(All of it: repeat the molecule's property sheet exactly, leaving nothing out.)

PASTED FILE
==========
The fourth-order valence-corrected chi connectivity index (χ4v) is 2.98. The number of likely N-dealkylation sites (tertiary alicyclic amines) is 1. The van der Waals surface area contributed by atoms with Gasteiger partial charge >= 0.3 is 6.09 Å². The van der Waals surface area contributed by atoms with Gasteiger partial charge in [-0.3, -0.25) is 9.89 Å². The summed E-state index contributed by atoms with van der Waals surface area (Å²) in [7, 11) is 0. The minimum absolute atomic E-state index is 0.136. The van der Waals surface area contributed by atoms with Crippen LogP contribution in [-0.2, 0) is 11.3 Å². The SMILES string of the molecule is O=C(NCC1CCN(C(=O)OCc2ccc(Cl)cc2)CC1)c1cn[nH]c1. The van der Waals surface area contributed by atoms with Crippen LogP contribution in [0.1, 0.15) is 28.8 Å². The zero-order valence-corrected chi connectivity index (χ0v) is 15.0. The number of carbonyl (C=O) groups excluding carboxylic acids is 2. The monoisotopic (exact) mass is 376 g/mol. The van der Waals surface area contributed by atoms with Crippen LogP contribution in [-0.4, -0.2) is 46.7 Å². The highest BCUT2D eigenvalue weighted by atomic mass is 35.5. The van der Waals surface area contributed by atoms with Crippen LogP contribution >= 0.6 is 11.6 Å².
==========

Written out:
The fourth-order valence-corrected chi connectivity index (χ4v) is 2.98. The number of likely N-dealkylation sites (tertiary alicyclic amines) is 1. The van der Waals surface area contributed by atoms with Gasteiger partial charge >= 0.3 is 6.09 Å². The van der Waals surface area contributed by atoms with Gasteiger partial charge in [-0.3, -0.25) is 9.89 Å². The summed E-state index contributed by atoms with van der Waals surface area (Å²) in [7, 11) is 0. The minimum absolute atomic E-state index is 0.136. The van der Waals surface area contributed by atoms with Crippen LogP contribution in [-0.2, 0) is 11.3 Å². The SMILES string of the molecule is O=C(NCC1CCN(C(=O)OCc2ccc(Cl)cc2)CC1)c1cn[nH]c1. The van der Waals surface area contributed by atoms with Crippen LogP contribution in [0.1, 0.15) is 28.8 Å². The zero-order valence-corrected chi connectivity index (χ0v) is 15.0. The number of carbonyl (C=O) groups excluding carboxylic acids is 2. The monoisotopic (exact) mass is 376 g/mol. The van der Waals surface area contributed by atoms with Crippen LogP contribution in [-0.4, -0.2) is 46.7 Å². The highest BCUT2D eigenvalue weighted by atomic mass is 35.5. The van der Waals surface area contributed by atoms with Crippen LogP contribution >= 0.6 is 11.6 Å².